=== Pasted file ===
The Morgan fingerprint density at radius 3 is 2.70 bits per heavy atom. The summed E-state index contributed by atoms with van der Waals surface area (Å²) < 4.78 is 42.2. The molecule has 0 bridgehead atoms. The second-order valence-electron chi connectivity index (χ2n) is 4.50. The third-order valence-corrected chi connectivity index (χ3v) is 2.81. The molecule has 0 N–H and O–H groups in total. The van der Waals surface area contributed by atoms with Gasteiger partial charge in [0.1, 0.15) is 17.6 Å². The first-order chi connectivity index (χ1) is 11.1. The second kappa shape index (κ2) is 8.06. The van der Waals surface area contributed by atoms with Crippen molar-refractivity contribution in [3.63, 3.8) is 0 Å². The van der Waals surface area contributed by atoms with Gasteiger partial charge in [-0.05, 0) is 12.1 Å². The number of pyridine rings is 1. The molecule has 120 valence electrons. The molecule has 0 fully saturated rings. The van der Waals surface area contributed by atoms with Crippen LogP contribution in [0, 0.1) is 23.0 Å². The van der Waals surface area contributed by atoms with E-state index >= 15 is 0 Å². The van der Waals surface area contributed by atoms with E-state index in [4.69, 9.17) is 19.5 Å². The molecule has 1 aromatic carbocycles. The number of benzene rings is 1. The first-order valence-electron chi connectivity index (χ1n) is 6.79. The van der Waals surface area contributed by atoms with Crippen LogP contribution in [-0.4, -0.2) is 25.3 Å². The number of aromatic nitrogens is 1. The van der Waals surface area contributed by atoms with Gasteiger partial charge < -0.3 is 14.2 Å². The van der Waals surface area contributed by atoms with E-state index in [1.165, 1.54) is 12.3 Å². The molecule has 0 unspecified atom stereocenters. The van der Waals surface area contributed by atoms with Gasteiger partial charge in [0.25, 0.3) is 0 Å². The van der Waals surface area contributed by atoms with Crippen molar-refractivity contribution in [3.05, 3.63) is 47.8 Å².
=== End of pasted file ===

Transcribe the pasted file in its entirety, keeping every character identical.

The Morgan fingerprint density at radius 3 is 2.70 bits per heavy atom. The summed E-state index contributed by atoms with van der Waals surface area (Å²) < 4.78 is 42.2. The molecule has 0 bridgehead atoms. The second-order valence-electron chi connectivity index (χ2n) is 4.50. The third-order valence-corrected chi connectivity index (χ3v) is 2.81. The molecule has 0 N–H and O–H groups in total. The van der Waals surface area contributed by atoms with Gasteiger partial charge in [0.1, 0.15) is 17.6 Å². The first-order chi connectivity index (χ1) is 11.1. The second kappa shape index (κ2) is 8.06. The van der Waals surface area contributed by atoms with Crippen molar-refractivity contribution in [3.63, 3.8) is 0 Å². The van der Waals surface area contributed by atoms with Gasteiger partial charge in [-0.05, 0) is 12.1 Å². The number of pyridine rings is 1. The molecule has 120 valence electrons. The molecule has 0 fully saturated rings. The van der Waals surface area contributed by atoms with Crippen LogP contribution in [0, 0.1) is 23.0 Å². The van der Waals surface area contributed by atoms with E-state index >= 15 is 0 Å². The van der Waals surface area contributed by atoms with E-state index in [4.69, 9.17) is 19.5 Å². The molecule has 1 aromatic carbocycles. The number of benzene rings is 1. The first-order valence-electron chi connectivity index (χ1n) is 6.79. The van der Waals surface area contributed by atoms with Crippen LogP contribution in [-0.4, -0.2) is 25.3 Å². The number of aromatic nitrogens is 1. The van der Waals surface area contributed by atoms with Gasteiger partial charge < -0.3 is 14.2 Å². The van der Waals surface area contributed by atoms with E-state index in [1.165, 1.54) is 12.3 Å². The molecule has 0 unspecified atom stereocenters. The van der Waals surface area contributed by atoms with Gasteiger partial charge in [0.25, 0.3) is 0 Å². The van der Waals surface area contributed by atoms with Crippen molar-refractivity contribution in [3.05, 3.63) is 47.8 Å².